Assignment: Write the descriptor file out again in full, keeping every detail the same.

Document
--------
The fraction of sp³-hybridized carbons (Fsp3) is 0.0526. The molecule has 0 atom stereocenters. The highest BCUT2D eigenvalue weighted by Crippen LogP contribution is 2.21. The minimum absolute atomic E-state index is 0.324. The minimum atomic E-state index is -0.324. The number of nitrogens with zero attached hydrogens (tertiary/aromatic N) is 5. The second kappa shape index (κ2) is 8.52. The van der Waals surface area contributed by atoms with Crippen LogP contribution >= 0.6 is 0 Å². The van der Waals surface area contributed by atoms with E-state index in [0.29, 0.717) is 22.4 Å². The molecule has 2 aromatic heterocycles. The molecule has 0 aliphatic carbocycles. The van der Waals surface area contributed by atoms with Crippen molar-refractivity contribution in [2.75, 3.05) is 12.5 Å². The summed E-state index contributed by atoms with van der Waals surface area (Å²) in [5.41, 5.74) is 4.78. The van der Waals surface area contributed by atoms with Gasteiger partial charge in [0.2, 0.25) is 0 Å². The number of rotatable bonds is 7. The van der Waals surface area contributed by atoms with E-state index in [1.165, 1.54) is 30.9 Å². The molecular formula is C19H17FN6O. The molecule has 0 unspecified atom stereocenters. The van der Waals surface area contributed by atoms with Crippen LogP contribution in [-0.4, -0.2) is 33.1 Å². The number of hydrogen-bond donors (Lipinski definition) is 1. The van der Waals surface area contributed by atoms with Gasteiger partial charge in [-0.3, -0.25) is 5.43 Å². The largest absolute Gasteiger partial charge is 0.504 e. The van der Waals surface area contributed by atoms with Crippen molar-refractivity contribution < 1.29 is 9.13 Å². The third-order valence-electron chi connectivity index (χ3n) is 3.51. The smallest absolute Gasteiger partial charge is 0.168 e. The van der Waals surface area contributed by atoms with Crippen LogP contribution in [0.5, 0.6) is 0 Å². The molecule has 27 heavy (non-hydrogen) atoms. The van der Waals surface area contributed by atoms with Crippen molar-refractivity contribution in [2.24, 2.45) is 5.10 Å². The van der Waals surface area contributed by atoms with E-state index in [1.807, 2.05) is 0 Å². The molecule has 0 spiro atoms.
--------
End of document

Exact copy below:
The fraction of sp³-hybridized carbons (Fsp3) is 0.0526. The molecule has 0 atom stereocenters. The highest BCUT2D eigenvalue weighted by Crippen LogP contribution is 2.21. The minimum absolute atomic E-state index is 0.324. The minimum atomic E-state index is -0.324. The number of nitrogens with zero attached hydrogens (tertiary/aromatic N) is 5. The second kappa shape index (κ2) is 8.52. The van der Waals surface area contributed by atoms with Crippen LogP contribution >= 0.6 is 0 Å². The van der Waals surface area contributed by atoms with E-state index in [0.29, 0.717) is 22.4 Å². The molecule has 2 aromatic heterocycles. The molecule has 0 aliphatic carbocycles. The van der Waals surface area contributed by atoms with Crippen molar-refractivity contribution in [2.75, 3.05) is 12.5 Å². The summed E-state index contributed by atoms with van der Waals surface area (Å²) in [5.41, 5.74) is 4.78. The van der Waals surface area contributed by atoms with Gasteiger partial charge in [0.2, 0.25) is 0 Å². The number of rotatable bonds is 7. The van der Waals surface area contributed by atoms with E-state index in [1.165, 1.54) is 30.9 Å². The molecular formula is C19H17FN6O. The molecule has 0 unspecified atom stereocenters. The van der Waals surface area contributed by atoms with Crippen LogP contribution in [-0.4, -0.2) is 33.1 Å². The number of hydrogen-bond donors (Lipinski definition) is 1. The van der Waals surface area contributed by atoms with Gasteiger partial charge in [-0.3, -0.25) is 5.43 Å². The largest absolute Gasteiger partial charge is 0.504 e. The van der Waals surface area contributed by atoms with Crippen molar-refractivity contribution < 1.29 is 9.13 Å². The third-order valence-electron chi connectivity index (χ3n) is 3.51. The smallest absolute Gasteiger partial charge is 0.168 e. The van der Waals surface area contributed by atoms with Crippen LogP contribution in [0.5, 0.6) is 0 Å². The molecule has 27 heavy (non-hydrogen) atoms. The van der Waals surface area contributed by atoms with Crippen molar-refractivity contribution in [2.24, 2.45) is 5.10 Å². The van der Waals surface area contributed by atoms with E-state index in [1.807, 2.05) is 0 Å². The molecule has 0 spiro atoms.